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Catholic Northwest Progress
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March 19, 1965     Catholic Northwest Progress
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March 19, 1965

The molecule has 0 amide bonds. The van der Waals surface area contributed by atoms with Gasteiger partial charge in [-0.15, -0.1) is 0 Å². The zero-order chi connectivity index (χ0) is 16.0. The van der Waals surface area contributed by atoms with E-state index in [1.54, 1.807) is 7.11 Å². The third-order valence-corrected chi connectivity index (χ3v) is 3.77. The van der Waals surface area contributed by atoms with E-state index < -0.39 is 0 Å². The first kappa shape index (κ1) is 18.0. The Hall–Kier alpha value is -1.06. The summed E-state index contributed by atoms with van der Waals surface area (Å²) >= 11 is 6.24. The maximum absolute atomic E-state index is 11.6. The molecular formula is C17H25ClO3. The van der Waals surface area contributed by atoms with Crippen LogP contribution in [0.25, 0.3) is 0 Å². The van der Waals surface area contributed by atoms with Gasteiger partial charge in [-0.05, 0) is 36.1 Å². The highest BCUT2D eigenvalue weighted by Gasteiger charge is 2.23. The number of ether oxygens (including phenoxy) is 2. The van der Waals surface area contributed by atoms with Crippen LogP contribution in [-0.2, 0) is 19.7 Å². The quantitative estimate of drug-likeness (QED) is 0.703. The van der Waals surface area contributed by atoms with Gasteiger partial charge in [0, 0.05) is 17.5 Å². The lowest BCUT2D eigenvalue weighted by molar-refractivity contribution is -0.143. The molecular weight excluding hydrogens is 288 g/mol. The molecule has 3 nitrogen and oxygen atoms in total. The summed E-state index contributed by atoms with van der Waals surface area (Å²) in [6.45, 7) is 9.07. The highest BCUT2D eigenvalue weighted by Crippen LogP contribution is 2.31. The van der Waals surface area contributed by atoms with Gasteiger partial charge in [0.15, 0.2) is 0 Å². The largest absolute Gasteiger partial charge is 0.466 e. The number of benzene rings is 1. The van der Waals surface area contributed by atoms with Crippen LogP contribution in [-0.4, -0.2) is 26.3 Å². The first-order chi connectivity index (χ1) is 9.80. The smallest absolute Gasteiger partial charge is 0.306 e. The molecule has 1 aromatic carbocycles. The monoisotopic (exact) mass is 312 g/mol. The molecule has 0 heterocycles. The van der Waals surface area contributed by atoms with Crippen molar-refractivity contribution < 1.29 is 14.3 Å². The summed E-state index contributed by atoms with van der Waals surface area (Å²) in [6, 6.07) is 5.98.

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Official Bishops' Relief Collection D To the Clergy,, Religious and Faithful of the Archdiocese of Seattle Dearly Beloved in Christ: The annual Bishops' Relief Collection will be taken up in every Catholic Church throughout the United S t a t e s on Laetare Sunday March 28. The g e n e r o u s contributions of the faithful to this national collection have, for the past 20 years, enabled the bishops of the coun- try to sponsor the tremendous work of Catholic D Relief Services. This agency has aided more than 30 million needy, men, women and children, in Southern Europe, Africa, the Near and Far East and Latin AmerJ.ca. It has distributed over one and three-quarter billion pounds of surplus food, clothed people in every part of the world and promoted so- cial, educational, health and welfare programs in over 70 countries. It is the largest work of mercy and charity and compassion ever conducted by a non-government agency. D Not too long our Holy Father, Pope Paul ago, VI, quoting from Pope John's two great encyclicals, "Mother and Teacher" and "Peace on Earth", stressed the maternal anxiety of the whole Church for the poor, the needy, the afflicted, the hungry, the suffering and the sorrowing. Last year we contributed the sum of $70,381.86 to this important nationwide appeal. This outstanding response has been increasing year by year and I am D confident that your generous interest in this special appeal will again this year represent an eloquent total of gratitude to the Good Shepherd for the i- total of gratitude to the Good Shepherd for the in- He has showered upon each and every one of us and which we take so much for granted. If we could forget our troubles as easily as we forget our bless- ings, we would probably be a happy people. With every best wish and blessing, I am Devotedly yours in Christ, N. B. The foregoing letter is to be read at all Masses in every Church and Chapel in the Archdiocese on Sunday, March 21. Western Deanery--ACCW The Reverend Pastors of the Western Deanery are requested to make the following announcement Sunday, March 21: The Western Deanery, ACCW, will meet Wed- nesday, March 24, at St. Martin of Tours Parish Hall, Fife. Luncheon will be served at 12 noon and the general meeting will follow. The moderators, all deanery officers, presidents of affiliated organizations and activity chairmen are requested to attend the board meeting at 11:30 a.m. Holy Land Collection D The annual collection for the Preservation of the Holy Places in Palestine is to be taken up in all the churches of the Archdiocese on some Friday evening during the Holy Season of Lent. The Reverend Pas- tors arerequested to forward the proceeds of the col- lcti,on to The Chancery without delay. THE CHANCERY By Order of the Most Reverend Archbishop D March 19, 1965. Leffer Tells FaCal Sg. Fox Acciden Word has come from friends honeymooners . . . They were of the family in Ireland giving a first hand account of the death of Bartholomew Fox, father of Father John P. Fox, pastor of Sacred Heart Church, Battle Ground. Mr. Fox was a sergeant in the police force there. In a letter to the Most Rever- end Thomas Gill, Auxiliary Bishop of Seattle, the tragic circumstances of Mr. Fox's death are described. g, "We were all deeply shocked land heart-broken over the trag- edy," the letter begins. "To add to our sorrow a hun- dred-fold Sergeant Qd Mrs. Fox with their youngest daugh- ter, Eileen, had just left our house an hour before the death. "They had recently purchased a house-site in Headford, four miles from Shrule and had in- tended to have a bungalow built when he retired inautumn. "It was their wedding anni- versary. They were happy as full of the dream house but his heavenly home was only an hour ahead. "He had Holy Communion that morning and a passing priest annointed him as he carried the oils." "He was killed about 500 yards from his own house on the Galway road after leaving us. Some mischief maker had set fire to roadside bushes and there was dense smoke which spoilt their vision. The driver of the on-coming car (from Gal- way) Wobbled directly across the road and there was a head- on collision. "It is generally said Mr. Fox hit the front and was thrown back off the broken seat. He . \\;, died immediately. "Mrs. Fox and Eileen es- caped with minor injuries. I have visited them since the funeral and they are full of courage and resignation. They are truly marvelous." Cursillo Schedule Seattle, April 8-11- Men St. Louise's, Seattle Longview, April 22-25- Men St. Rose's Seattle, April 29-May 2- Women Sacred Heart Church Yelm, May 20-23- Women I Seattle, May 28-31--Men Seattle, June 17-20- Men Yelm, June 24.27- Men Seattle, July 8-11- Women Yelm, July 29-Aug. 1- Men Yelm, Aug. 12-15- Women Vancouver, Wash., Sept. 16-19- Men Ultreyas (Reunion Meetings) Blessed Sacrament -- Second Thursday, 8 pm D Palisades Retreat House -- First Tuesday, 8 pm St. Bernadette's Parish- Fourth Tuesday, 8 pm St. Margaret Mary's, Yelm- Second Sunday, 2 pm (Application forms for attendance at Cursillo may be obtained from Cursillo Secretariat, 907 Terry Ave., Seattle 98104.) Lay Retreat Schedule Visitation Retreat (Women's Retreat House) March 26, 27, 28 St. Benedict, Seattle St. Joseph, Elma The Palisades D (Men's Retreat House) March 26, 27, 28 All Saints, Puyallup St. Andrew, Sumner St. Mary's, Centralia St. Joseph, Chehalis April 2, 3, 4 April 2, 3, 4 St. George, Seattle St. Bernadette, Seattle Our Lady Queen of Heavenl St. Francis, Cowlitz Tacoma Sacred Heart, LaConner Our Lady of Mt. Virgin, Seattle St. Thomas, Riverton I Unassigned : -- ..... :=-: ..... lPope Pleads for, World Needy YORK (NC) m wide relief agency mamtamed December, the Pope told "We all realize more vividly Pope Paul VI appealed to by American Catholics. the U.S. Bishops he saw first that these hungry and sick, U. S. Catholics to assist him in caring for more than a billion persons throughout the world who "are hungry and homeless, cold and sick, lack- ing those basic needs which minister to human dignity and spiritual growth." The Pope reminded Amer- icans they can aid the gigantic mission of mercy by generous contributions to the Laetare Sunday collection for the U.S. Bishops' Relief Fund which will be taken up, generally, in parish churches throughout the coun- try March 28. The papal plea was made in a letter to the US. archbishops and bishops, released here at headquarters of Catholic Re- lief Services -- National Cath- olic Welfare Conference, world- The agency, which gets its principal snpport from the Bishops Relief Fund, operat- ed a program last year which assisted 40 m i 11 i o n needy persons in 73 countries of the world. "Laetare Sunday will find you again asking your generous people, themselves also now more deeply conscious of the plight of their needy brothers and sisters of God's great fam- ily, to' contribute to the Bishops' Relief Fund," Pope Paul said in his letter. "We would have you convey to them our warm appreciation f o r shouldering with us the burden, increasingly heavy, of feeding and caring for the flock of Chirst, His people everywhere." On his historical visit to India hand some of the fruits of your practical love of neighbor." "We are moved by the effec- tiveness of this brotherly as- sistance, and we cannot but en- courage you, venerable brothers, to continue and to in- crease this program on behalf of the poor and undernourished peoples of the world. Such proof of fraternal affection and sym- pathetic understanding cannot but contribute to bring about peace based on justice, charity and mutual respect," Pope Paul wrote. In its globe-girdling work of mercy, CRS-NCWC dispens- es food, clothing, medicines and other relief materials solely on the basis of need-- without regard to religion, color or national origin. these who are without home and without hgpe, wherever they live, are the fatherly concern of all of us who have the pastor- al care of souls, and the fra- ternal concern of mankind in general," Pope Paul wrote to the U. S. bishops. "The poor, and those in what- ever need, are not mere ab- stractions, not mere numbers, not only staggering statistics. Like us and our flocks, they are flesh and bone, heart and soul. They have eyes and ears, they walk and talk and hope and yearn. Like us they suffer when in need, and their needs .are greater and more elemental than we can really appreciate. In a word, these poor are our brothers," Pope Paul continued. Robert Murphy Sister Formation Conference Diplomat Attracts Regional Delegates NCCJ Speaker Robert Murphy, one of the outstanding figures in Ameri- can diplomacy, author, ambas- sador, former personal repre- sentative of the President of the United States, a n d national Catholic co-chairman of the Na- tional Conference of Christians and Jews, will be the principal speaker at the annual Citation Dinner of that organization in Seattle, May 6. To be honored at the four- tcenth of these annual dinners, will be two leading Seattle citi- zens. Melville Monheimer, prom- inent attorney, and Ernest W. Campbell, superintendent of Se- attle publie schools, will receive national citations. Murphy, whose new book, "A Diplomat Among Warri- ors," has received wide ac- claim, is perhaps best known for his work preceding the American invasion of Africa. He is credited with making this invasion possible. He has served in the Cabinet, in the Foreign service in many capa- cities, and in 1952 was named Ambassador to Japan. He re- turned to undertake several presidential missions. Following his resignation from the State Department, Murphy joined Coming Glass Works, and today is chairman of that board. He is known as a dy- namic speaker. Tickets for the Citation Din- ner may be obtained from the offices of the National Confer- ence of Christians and Jews, 701 Seaboard Building. The tele- phone number is MA 2-7310. Dominican Sisters Sponsor i//a Workshop More than a 100 teachers were present for the i/t/a Work- shop sponsored by the Domini- can Sisters of Edmonds and hosted by Sister M. Agatha O.P., principal at Blessed Sacra- ment School, Seattle. Sisters of the Community and lay teach- ers came from schools in Aberdeen, Hoquiam, Bremerton, Everett, Chehalis and Seattle. Also Sisters of Charity of the Blessed Virgin Mary, Provi- dence Sisters, Sisters of St. Mary of Oregon, joined in the sessions'. Sister M. Bernice OP, and Alan Fisher, from the faculty of the University of Portland's School of Teaching Arts, and Sister M. Ernestine, SSMO, primary t e a c h e r, currently u s i n g i/t/a, conducted the workshop. All have recently worked with Dr. Albert Ma- zurkewicz Ed. D., who pioneer- ed the large-scale research ex- periment on the use of i/t/a at Bethlehem, Pennsylvania, who is co-author of the Easy-to- Read i/t/a program. He is cur- rently traveling in the United States training teachers in its use. Mr. Fisher reviewed the i/t/a program and Sister M. Bernice presented the i/t/a alphabet and conducted a transliteration period. S i s t e r M. Ernestine demonstrated a lesson in i/t/a with James Elder, Robert Scott, Dawn Warbrouck, Tim- othy Zech and Colleen Ramsey from Sister Philip Mary's first grade class at Blessed Sacra- ment. Bishop's Dilemma: Hibernians Or Baptists? SHREWSBURY, Mass. (NC) --Red-headed Bishop Bernard Flanagan mrued down an invi- tation to sing Irish ballads with the Ancient Order of Hibernians on St. Patrick's Night in favor of speaking in e Baptist church. "Times have certai_uly changed," said Bishop Flana- gan. He told the story to a group making a retreat at the new diocesan retreat house here. Several months ago, he said, he accepted an invita- tion from the First Baptist church to give one of a series of regular Lenten talks in the church following a dinner there March 17. After that he received an in- vitation from the Hiberians to join them for the night. "But I had to turn them down," he said. "Times have certainly changed." ISSAQUAH -- T h e Eighth Northwest Regional Sister For- mation Conference met March 12 and 13 at Providence Heights with Sister M. Rose Anne CSJ, chairman. Fifty-two delegates attended. The Most Reverend Thomas A. Connolly, Archbishop of Se- attle, addressed the meeting. He congratulated the Sisters on progress achieved and urged them to continue promoting the religious, cultural and profes- sional formation of the Sisters of their Institutes. Mother Mary Loretta FCSP, provincial superior of the Sis- tars of Charity of Providence, welcomed the delegates. Sister Rose Dominic SCL, National Executive Secretary of the Sis- ter Formation Conference, out- lined past work and discussed the 1965 theme. Sister M. Roberta IHM, chair- man, of the Theology Depart- ment of Immaculate Heart Col- lege, Los Angeles, and Mis- tress of the Scholasticate, gave the keynote address, "Religious- Life Formation in the Christian Framework." A panel discussion of "Psy- chological Aspects of Religious Life" was given by Seattle University professors, includ- ing: Father James Royce SJ, head of the Psychology Department; Father Louis Gaff- ney SJ, head of Counseling and Testing Service; Father William Codd SJ, Father Louis Sua- van S J, Dr. William G uppy and Dr. James Reilly. Others on the panel were Brother A. Bernard Casale FSCH, psychologist and social worker for Briscoe Boys School; Dr. Gerald McCarty, clinical psychologist and Dr. Albert Hurtley MD, Seattle psychi- atrist. The discussion was moderat- ed by Sister Rose Amata FCSP. Announcement w a s m a d e that Sister Robert Mary SNJM wilt be chairman for the next biennium with Sister M. Diana OP of the Dominican Sisters of ELECTED AS THE 1965-1966 chairman of the North- west Sister Fornation Conference.are fr0m left: SisterRob- SNJM, of Marylhurst Cotlege, O,,oaad:::vtee chairman Sister M. Diana OP, of Edmonds, Washington. the Holy Cross, Edmonds, vice chairman. Attending the meeting from the Archdiocese of Seattle were: Mother M. Rosena OP, Taco- ma; Mother M. Aquinas OP, Edmonds; Mother Mary L0ret- ta FCSP, Mother Theodore Ma- rie CSJ, with their delegates and Sister M. Stanisia OSB, and Sister Rosemary VHM. Also present were Mother M. Mark, SNJM; Mother Theona OSF; Mother M. Angola SSMO, and Mother M. Leola OSF from the Archdiocese of Port- land; Mother M. Kathleen Clare SNJM; Mother Charlotte Marie FCSP, and Mother M. Joseph OP from Spokane; Mother M. Augustine OSB of Cottonwood, Idaho; and Mother M. Angelus SSA of Victoria, B.C. First Coeds Enter St. Martin's College WELCOME TO ST. MARTIN'S is given by St. Martin's College President Very Rev. Michael Feeney, OSB, who acted as host to women students for the first time in the history of the 70 year old school. The first coeds to have their application as full.time, undergraduate students accepted by St. Martin's are, left, Linda Zander, senior at St. Leo's High School in Tacoma and Wanda Smith, senior at St. Placid's High School at Olympia. The young women will begin their studies at St. Martin's with the opening of the Fall term in September. Italian Regime R 0 M E (NC) -- The center- - left coalition government of Premier Aldo Moro has won a vote of confidence in the ISai- ah Chamber of Deputies after several days of debate On the Communist-backed motion. The no-confidence motion was defeated 329 to 223 March 13. Moro's government was able to override Communist maneu- vers by shuffling the cabinet and bringing ex-Premier Fan- fani in as foreign minister. During the debate prior to the vote, socialist deputies once more called for a review of the concordat between Italy and the Holy See. They maintained that the spirit of the concor- dat's provisions protecting the dignity of the official Catholic Survives Vote Of Confidence religion and the provision for penal sanctions for offending it were not in accord with the Italian constitution w h i e h gusrantees freedom of speech and expression. Specifically,-they cited police action in Rome which closed the performance of "The Deputy," a play critical of the late Pope Pins XII. Friday, March 19, 196S,,_ ; ..... THE PROGRESS-,3: 2()- Year Development Planned for F WC .... SPOKANE, Wash., , Sister Marian Raphael, Fort Wright College president, has announced a 20- year plan for the continued development and expan- sion of the college properties. Announcement of the FWC March '85 Program was made March 17 at a joint meetinz of FWC resents and Spokane business leader=. "Enlargement of our acade- mic and guttural facilities will enable Fort Wright College to meet the demands of increas- ing numbers of college-bound students in the foreseeable fu- ture," Sister Marian Raphael sad. "As e four-year liberal arts college for wcvaen, we have the responsibility of pro- viding classrooms, laboratories, research facilities end housing, -- a total academic atmosphere meeting the highest standards of the traditional women's col- lege." The 58-year old Spokane col- lege for women was moved from the original location to the Fort George Wright. site early in 1961 and the name of- ficially changed from College of the Holy Names to Fort Wright College. "It is our intention to re- tain the historic atmosphere of the property," Sister Mar- ian Raphael said. "Future Construetion will be designed to perpetuate the beauty of construction, the sense of space and the calm atmos- phere that prevails. First concern of the "March '85 Program" will be an over- all plan for roads and buildings on the 76cre site, a projected building program, continued restoration of existing build- ings o the 6-acre site, a pro- jected building program, con- tinued restoration of existing buildings, and landscaping, say the planners. architecture. The Quad is a complex of classrooms and lab- oratories connecting the Biol- ogy building and the Art Cen- ter and used by both depart- ments. The COMMONS, a half- million dollar dining hall, opened in the fall of 1963 con- tains large and small dining rooms for students, faculty and guests as well as a spa- clans lounge for programs and social events. Plans call for a series oL luncheons to be held, bringing college officials and regents in close touch with Inland Empire business men and men. Following the acceptance of an over-all program a time- table for development and ex- pansion of the Fort Wright College properties will be an- nunced, Sister Marian Raphael says ..... Decision Involves American Indian SPOKANE  The firs{ major civil rights decision involving American Indi- ans in over 10O years has been handed down by the Ninth Cir- cuit Court of Appeals in San Francisco. The court held, February 11, Since acquiring the Fort that Indians imprisoned by or- Property four years ago, FWC der of Tribal Courts may Seek has constructed two major ad- redress through a habeas car-: ditions to existing buildings, the pus proceeding in a United Music Hall and the Quad, both in keeping with the original New Secretary For Canon Law Commission VATICAN CITY (NC)--Pope Paul VI has named Father Raimendo Bidagor S.J., the new secretary of the Pontifical Commission for the Revision of the Code of Canon Law, which was set up by Pope John XXIII as part of his program for up- States Federal Court: The case, argued by Father Francis Conklin $3", of Gon- zaga University Law School and Melvin Wolf of the American Civil Liberties Union, involved M r s. Madelaine Colliflower, HaVre, Mont. Mrs. Colliflower was sentenced to five days in jail on a charge of having al- lowed her cows to trespass on federal land leased to another person. The tribal counsel argued that the Indian Tribal Courts are beyond the reach of the federal constitution--and that no matter dating the Church. how irregular the proceedings Father Bidagor, a theolog- in Tribal Court had been, it*: tan who is a professor at Rome's Gregorian University, has served throughout the eeumenical council as secre- tary of its Commission on Sacramental Discipline. As secretary of the commission on eannon law revision he succeeds Msgr. Giacomo Vio- lardo, who has become secre- tary of the Congregation of the Sacraments. The Pope has also made two appointments within the Con- gregation of Rites. He named Msgr. Nicola Ferraro pro- moter general of the Faith -- the so-called devil's advocate -- and he appointed Father Melchiorre da Poblandura, O.F.M. Cap., relator general, or head, of the congregation's historical section. I Kindergaren J [ Prayer Dropped WHITEWATER, Wis. (NC)-- A prayer recited by kindergar- ten children in public school here has been dropped on ad- vice of the State.Superintend- ent of Public Instruction alter a parent protested. The children had been saying the following prayer before their daily snack: "Thank you for the world so sweet. "Thank you for the food we eat. "Thank you for the birds that sing "Thank you, God, for every- thing." was beyond the power of the" Federal Courts to correct any- abuse. In reversing, the Court of Appeals held that whatever independent sovereignty In- dian courts possess, they are in part arms of the federal government and, hence, lira. ited by the minimal standards of fairness expressed in the United States Constitution. The decision is expected to have widespread effect on the reform of Indian court systems throughout the western United States. It had been generally( accepted that in tribal pro- ceedings Indians did not enjoy any protection of the provisions expressed in the Constitution. "... and you c0mf0r|ed Me..." If you are interested in living the llfe of the Gospel as a SISTER OF PROVI- DENCE.. serving on the WestCoast ;it schools, hospitals and homes... gria  the sick, aged and poor ... teachlnq  Idementary and hiih schoo s... write for new brochure to: Sisfer Elizabeth, Sisters of Char|fy of Providence, 1700 2asf Cherry, Seattle," Washington 98122. Only they know the secret Only four monks of the Carthusian Order know the secret of making Chartreuse, a secret preserved for more than 350 years. Their dedication i s rewarded by your enjoyment oFthis superb liqueur. Before or after dinner, or as a delightful chilled drink, Chartreuse is enjoyable in a variety of ways. For illustrated booklet on Chartreuse, write Schieffelin & Co., 30 Cooper Sq., New York, Dept. R. Yellow, 86 Proof. Green, 110 Proof. CHARTREUSE I